·         Have someone in the know to talk to –Your wife, partner, kids, dog and mate down the pub really don’t really understand or give a shit about the gas and power prices (under normal market conditions) and you probably don’t want to bore them with it either.  You want to keep things separate and by having someone who knows the subject to talk things through with is a must when you are feeling the pressure.

·         Stick to what you’re good at – Whether in trading or normal life stick to what your good at!!  Stretching yourself too far causes unnecessary stress and may make you miss something in your own field while you are concentrating on something you don’t really know anything about.

·         Leave work at the office door – Easier said than done, but try not to let work encroach on your precious time with family and friends.

·         Don’t leave positions when you go on holiday – A holiday is time for you to relax and think about anything other than work.  I learnt this one the hard way and had more than one holiday severely impacted by constantly looking at gas prices (loser).

·         If you are working from home, make sure it’s NOT in a room you use normally for relaxing – The market can be stressful enough, without having it invade the space where you usually unwind.  Don’t have your home office in the bedroom, the living room or anywhere else where you spend time unwinding.

·         Make sure the company is a good fit for you – Big percentages are all very well, but make sure you fit with the team, the risk appetite and the infrastructure of the company you are joining.  Plenty of people including myself have left comfortable shops to chase even more money, but in the end 20% of nothing will always be nothing!!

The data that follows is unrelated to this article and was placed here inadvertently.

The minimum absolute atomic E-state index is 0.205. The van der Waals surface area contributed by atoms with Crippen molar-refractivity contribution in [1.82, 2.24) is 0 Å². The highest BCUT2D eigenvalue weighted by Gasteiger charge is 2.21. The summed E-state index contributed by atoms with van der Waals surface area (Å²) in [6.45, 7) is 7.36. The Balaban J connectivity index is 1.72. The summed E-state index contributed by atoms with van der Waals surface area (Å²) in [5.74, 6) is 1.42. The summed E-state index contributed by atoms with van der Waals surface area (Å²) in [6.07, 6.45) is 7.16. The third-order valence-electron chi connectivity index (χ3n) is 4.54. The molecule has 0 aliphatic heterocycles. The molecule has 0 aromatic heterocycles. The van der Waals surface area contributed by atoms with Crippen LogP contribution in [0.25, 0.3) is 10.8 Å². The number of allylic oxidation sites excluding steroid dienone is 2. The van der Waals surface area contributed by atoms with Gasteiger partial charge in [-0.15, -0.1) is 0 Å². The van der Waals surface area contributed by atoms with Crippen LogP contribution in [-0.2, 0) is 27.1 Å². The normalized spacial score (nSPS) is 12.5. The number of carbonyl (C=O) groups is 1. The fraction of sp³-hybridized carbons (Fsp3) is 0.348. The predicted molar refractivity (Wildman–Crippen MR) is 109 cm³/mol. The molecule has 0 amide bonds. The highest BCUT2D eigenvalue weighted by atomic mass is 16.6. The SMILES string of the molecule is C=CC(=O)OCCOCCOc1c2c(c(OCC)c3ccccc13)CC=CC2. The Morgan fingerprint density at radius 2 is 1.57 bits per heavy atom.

·         Try meditation or mindfulness – Meditation is proven to decrease stress, increase happiness and performance and is used by top performers in every field across sport and business.

·         Stay present – Time flies by so very quickly and we need to try and stay in and enjoy every moment.   We have endured 2 difficult pandemic effected years and cannot afford to waste any more time. 

·         Get your diet right – Fairly self-explanatory, but even more crucial for people in stressful industries if you want to make it to 70+.

·         Make sure you get enough sleep – Not getting enough sleep has an enormous detrimental effect on our mental and physical health and also on your performance

·         Have a good exercise regime – Exercise is one of the key pillars to keeping us mentally and physically healthy and is also a great tool for managing work related stress

·         Don’t compare yourself to others – It is very unlikely that you are going to be the best commodity trader in the world, so stop comparing yourself to others.  Jealousy uses up a lot of energy and is a pretty toxic emotion that can only ever affect you negatively. 

·         Stay Under the Radar – With most volumes now on ICE, it’s easy to keep your head down, stay focused and to concentrate on making P and L.  We have already discussed the fact that you’re probably not the best trader out there and by noisily trying to prove you are, you are just making life more difficult for yourself.  The path from hero to zero in commodity markets is a surprisingly short one, especially when everyone thinks you’re a nob!